The new reporting obligations under the Council Directive (EU) 2021/514 (“DAC 7”) for digital platform operators in respect of revenues generated by sellers carrying out certain activities via digital platforms apply from 1 January 2023 and the first reporting obligation will arise on 31 January 2024 (in respect of the year 2023). The Irish Revenue Commissioners (“Revenue”) published a guide on “EU Reporting Obligations for Platform Operators” in July 2023 which was subsequently updated in October 2023. The guide clarifies how certain aspects of the DAC7 regime will apply in practice. The registration portal for platform operators in Ireland was opened from 1 November 2023, with the deadline for registration being 30 November 2023. The Revenue guidance “Registration Guidelines for DAC7” was published in November 2023 and provides general guidance on how to register for the reporting obligations in Ireland. Matheson's Insight on the key elements of the DAC7 reporting regime and how the regime will apply in practice can be accessed here.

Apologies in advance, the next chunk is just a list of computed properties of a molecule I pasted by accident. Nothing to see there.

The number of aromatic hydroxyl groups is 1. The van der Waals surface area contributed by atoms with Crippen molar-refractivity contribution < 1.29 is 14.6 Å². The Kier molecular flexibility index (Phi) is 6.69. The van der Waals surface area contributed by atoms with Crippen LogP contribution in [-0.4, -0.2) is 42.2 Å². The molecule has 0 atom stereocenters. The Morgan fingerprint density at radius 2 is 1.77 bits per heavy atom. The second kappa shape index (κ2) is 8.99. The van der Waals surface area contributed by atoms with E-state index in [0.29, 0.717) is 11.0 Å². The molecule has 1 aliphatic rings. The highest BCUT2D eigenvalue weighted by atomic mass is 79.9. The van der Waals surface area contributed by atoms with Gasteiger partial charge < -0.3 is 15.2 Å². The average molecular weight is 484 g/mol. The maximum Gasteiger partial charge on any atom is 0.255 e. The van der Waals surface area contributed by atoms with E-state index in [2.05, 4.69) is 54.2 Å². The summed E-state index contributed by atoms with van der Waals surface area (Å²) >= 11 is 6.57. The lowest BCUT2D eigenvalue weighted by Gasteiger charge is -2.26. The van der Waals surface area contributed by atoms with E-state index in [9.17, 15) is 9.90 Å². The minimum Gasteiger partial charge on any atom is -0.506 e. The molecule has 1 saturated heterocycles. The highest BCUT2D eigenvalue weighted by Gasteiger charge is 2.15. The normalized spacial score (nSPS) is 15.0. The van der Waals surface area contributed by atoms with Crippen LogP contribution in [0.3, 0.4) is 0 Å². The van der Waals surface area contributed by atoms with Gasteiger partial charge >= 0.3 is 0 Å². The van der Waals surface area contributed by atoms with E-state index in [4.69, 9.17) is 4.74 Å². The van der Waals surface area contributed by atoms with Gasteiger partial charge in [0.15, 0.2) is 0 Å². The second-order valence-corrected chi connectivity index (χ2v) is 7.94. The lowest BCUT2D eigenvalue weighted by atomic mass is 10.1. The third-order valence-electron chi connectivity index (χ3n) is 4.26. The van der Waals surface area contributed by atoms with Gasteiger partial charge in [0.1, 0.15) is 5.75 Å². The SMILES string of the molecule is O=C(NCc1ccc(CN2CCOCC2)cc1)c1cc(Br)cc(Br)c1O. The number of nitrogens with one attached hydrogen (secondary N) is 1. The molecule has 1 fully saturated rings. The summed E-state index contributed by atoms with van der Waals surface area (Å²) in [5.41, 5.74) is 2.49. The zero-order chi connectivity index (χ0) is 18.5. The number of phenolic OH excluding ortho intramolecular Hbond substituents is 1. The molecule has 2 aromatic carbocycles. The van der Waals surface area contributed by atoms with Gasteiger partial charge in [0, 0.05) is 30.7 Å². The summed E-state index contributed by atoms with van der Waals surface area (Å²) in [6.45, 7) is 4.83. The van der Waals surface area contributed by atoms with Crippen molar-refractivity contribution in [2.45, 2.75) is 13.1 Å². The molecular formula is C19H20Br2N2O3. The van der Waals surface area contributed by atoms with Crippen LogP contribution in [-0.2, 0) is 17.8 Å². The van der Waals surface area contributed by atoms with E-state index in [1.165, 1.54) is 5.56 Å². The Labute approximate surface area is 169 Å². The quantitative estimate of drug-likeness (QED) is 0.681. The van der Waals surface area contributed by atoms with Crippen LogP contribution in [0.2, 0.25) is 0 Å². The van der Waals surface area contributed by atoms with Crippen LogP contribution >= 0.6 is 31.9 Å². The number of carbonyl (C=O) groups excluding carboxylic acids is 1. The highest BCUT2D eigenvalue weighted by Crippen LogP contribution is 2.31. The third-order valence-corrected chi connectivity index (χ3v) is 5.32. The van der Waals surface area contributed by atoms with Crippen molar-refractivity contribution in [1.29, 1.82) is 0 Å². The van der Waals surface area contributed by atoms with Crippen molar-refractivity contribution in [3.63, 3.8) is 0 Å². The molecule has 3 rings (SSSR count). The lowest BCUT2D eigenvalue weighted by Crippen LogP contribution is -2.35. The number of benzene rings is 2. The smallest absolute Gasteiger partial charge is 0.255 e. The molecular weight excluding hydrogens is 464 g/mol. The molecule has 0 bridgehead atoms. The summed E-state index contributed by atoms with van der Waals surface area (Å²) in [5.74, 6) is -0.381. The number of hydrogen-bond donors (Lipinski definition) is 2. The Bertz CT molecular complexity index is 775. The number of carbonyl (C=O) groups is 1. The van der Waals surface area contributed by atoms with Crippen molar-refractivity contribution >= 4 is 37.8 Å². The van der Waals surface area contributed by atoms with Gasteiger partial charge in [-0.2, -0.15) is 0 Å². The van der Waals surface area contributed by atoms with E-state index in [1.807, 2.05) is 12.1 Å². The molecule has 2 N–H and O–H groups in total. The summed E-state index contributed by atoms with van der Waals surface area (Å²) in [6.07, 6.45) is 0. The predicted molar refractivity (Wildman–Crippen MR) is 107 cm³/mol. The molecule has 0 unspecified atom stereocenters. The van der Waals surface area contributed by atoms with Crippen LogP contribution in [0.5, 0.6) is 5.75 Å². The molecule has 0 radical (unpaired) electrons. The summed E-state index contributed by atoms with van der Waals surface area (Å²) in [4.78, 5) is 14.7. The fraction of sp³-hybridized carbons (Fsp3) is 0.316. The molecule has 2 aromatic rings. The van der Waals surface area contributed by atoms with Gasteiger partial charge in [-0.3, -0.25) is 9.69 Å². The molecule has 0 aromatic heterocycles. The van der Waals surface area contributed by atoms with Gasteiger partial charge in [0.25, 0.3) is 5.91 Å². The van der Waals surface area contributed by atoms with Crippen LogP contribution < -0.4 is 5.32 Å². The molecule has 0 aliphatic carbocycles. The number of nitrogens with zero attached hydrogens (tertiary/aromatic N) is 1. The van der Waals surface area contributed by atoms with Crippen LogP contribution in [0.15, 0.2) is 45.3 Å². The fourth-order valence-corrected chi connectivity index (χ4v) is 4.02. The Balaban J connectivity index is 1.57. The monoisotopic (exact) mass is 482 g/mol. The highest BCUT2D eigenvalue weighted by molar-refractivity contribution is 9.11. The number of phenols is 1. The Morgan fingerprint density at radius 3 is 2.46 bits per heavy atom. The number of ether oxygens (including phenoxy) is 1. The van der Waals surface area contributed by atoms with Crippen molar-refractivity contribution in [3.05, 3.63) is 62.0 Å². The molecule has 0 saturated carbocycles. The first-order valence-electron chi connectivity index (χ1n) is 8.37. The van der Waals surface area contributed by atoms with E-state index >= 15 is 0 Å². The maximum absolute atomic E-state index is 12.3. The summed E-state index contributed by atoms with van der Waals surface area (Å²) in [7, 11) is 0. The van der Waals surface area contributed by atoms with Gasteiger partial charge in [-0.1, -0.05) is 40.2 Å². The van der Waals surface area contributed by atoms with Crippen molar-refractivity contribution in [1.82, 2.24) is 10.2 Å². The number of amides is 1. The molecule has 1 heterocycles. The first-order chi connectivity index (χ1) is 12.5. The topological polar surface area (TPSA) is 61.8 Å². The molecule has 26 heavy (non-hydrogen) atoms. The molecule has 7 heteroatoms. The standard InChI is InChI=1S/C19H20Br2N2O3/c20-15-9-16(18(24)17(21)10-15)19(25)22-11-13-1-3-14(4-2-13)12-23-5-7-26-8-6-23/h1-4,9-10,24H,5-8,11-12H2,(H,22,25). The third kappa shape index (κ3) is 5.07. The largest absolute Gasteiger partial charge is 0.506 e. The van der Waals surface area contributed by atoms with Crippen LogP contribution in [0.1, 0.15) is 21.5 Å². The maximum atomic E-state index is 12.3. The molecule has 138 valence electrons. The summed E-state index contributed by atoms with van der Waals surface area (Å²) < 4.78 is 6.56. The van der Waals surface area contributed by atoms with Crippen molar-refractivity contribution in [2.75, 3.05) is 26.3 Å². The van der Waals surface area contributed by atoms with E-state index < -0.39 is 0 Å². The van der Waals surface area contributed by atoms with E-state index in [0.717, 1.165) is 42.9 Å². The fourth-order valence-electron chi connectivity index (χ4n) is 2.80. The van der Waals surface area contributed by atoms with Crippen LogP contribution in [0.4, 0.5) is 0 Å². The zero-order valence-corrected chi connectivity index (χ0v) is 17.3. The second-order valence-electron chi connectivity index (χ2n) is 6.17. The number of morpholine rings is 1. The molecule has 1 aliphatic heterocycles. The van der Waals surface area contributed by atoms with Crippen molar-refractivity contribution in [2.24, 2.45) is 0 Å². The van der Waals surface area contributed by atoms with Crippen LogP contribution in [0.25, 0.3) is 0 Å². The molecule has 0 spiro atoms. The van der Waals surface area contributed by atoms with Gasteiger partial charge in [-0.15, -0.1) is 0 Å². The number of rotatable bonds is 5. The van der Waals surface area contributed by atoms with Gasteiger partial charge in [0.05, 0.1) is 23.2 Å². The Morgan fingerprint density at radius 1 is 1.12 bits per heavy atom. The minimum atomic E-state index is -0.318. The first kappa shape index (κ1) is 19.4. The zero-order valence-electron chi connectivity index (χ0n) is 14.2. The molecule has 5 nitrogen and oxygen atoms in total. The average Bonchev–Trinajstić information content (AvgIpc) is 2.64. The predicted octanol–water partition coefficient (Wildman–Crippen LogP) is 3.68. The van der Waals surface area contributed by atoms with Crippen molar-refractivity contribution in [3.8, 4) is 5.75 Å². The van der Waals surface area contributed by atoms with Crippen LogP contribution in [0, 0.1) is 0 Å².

Returns by Employers in Relation to Reportable Benefits – Enhanced Reporting Requirements

In our previous update, we shared our insight on the new enhanced reporting requirements (“ERR”) for certain non-taxable benefits, which are due to come into effect from 1 January 2024. In advance of the ERR coming into effect, Revenue has published an additional ebrief regarding the update to the relevant Revenue manual with further guidance. The updated manual provides additional information in relation to the reportable measures, as well as including some examples of the in-scope benefits and information on the ERR reporting mechanisms.